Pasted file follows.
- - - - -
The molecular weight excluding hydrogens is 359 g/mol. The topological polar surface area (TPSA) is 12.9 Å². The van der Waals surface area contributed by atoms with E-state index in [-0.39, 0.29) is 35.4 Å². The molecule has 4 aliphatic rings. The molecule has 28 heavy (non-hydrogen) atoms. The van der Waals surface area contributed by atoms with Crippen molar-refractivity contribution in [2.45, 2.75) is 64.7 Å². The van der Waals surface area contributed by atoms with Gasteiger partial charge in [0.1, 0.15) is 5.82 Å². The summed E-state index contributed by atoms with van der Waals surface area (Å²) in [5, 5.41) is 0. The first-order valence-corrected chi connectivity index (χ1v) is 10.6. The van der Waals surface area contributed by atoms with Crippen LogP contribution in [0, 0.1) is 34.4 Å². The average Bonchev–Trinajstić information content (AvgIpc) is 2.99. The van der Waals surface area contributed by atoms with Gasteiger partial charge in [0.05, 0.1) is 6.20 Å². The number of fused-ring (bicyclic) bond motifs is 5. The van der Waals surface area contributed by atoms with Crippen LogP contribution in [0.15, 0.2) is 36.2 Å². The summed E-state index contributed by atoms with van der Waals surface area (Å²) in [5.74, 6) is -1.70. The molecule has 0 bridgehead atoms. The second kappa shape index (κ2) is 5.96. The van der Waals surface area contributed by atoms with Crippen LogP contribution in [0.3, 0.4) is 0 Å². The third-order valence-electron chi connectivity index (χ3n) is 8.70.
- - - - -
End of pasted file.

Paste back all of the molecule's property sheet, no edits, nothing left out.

The molecular weight excluding hydrogens is 359 g/mol. The topological polar surface area (TPSA) is 12.9 Å². The van der Waals surface area contributed by atoms with E-state index in [-0.39, 0.29) is 35.4 Å². The molecule has 4 aliphatic rings. The molecule has 28 heavy (non-hydrogen) atoms. The van der Waals surface area contributed by atoms with Crippen molar-refractivity contribution in [2.45, 2.75) is 64.7 Å². The van der Waals surface area contributed by atoms with Gasteiger partial charge in [0.1, 0.15) is 5.82 Å². The summed E-state index contributed by atoms with van der Waals surface area (Å²) in [5, 5.41) is 0. The first-order valence-corrected chi connectivity index (χ1v) is 10.6. The van der Waals surface area contributed by atoms with Crippen LogP contribution in [0, 0.1) is 34.4 Å². The average Bonchev–Trinajstić information content (AvgIpc) is 2.99. The van der Waals surface area contributed by atoms with Gasteiger partial charge in [0.05, 0.1) is 6.20 Å². The number of fused-ring (bicyclic) bond motifs is 5. The van der Waals surface area contributed by atoms with Crippen LogP contribution in [0.15, 0.2) is 36.2 Å². The summed E-state index contributed by atoms with van der Waals surface area (Å²) in [5.74, 6) is -1.70. The molecule has 0 bridgehead atoms. The second kappa shape index (κ2) is 5.96. The van der Waals surface area contributed by atoms with Crippen LogP contribution in [0.3, 0.4) is 0 Å². The third-order valence-electron chi connectivity index (χ3n) is 8.70.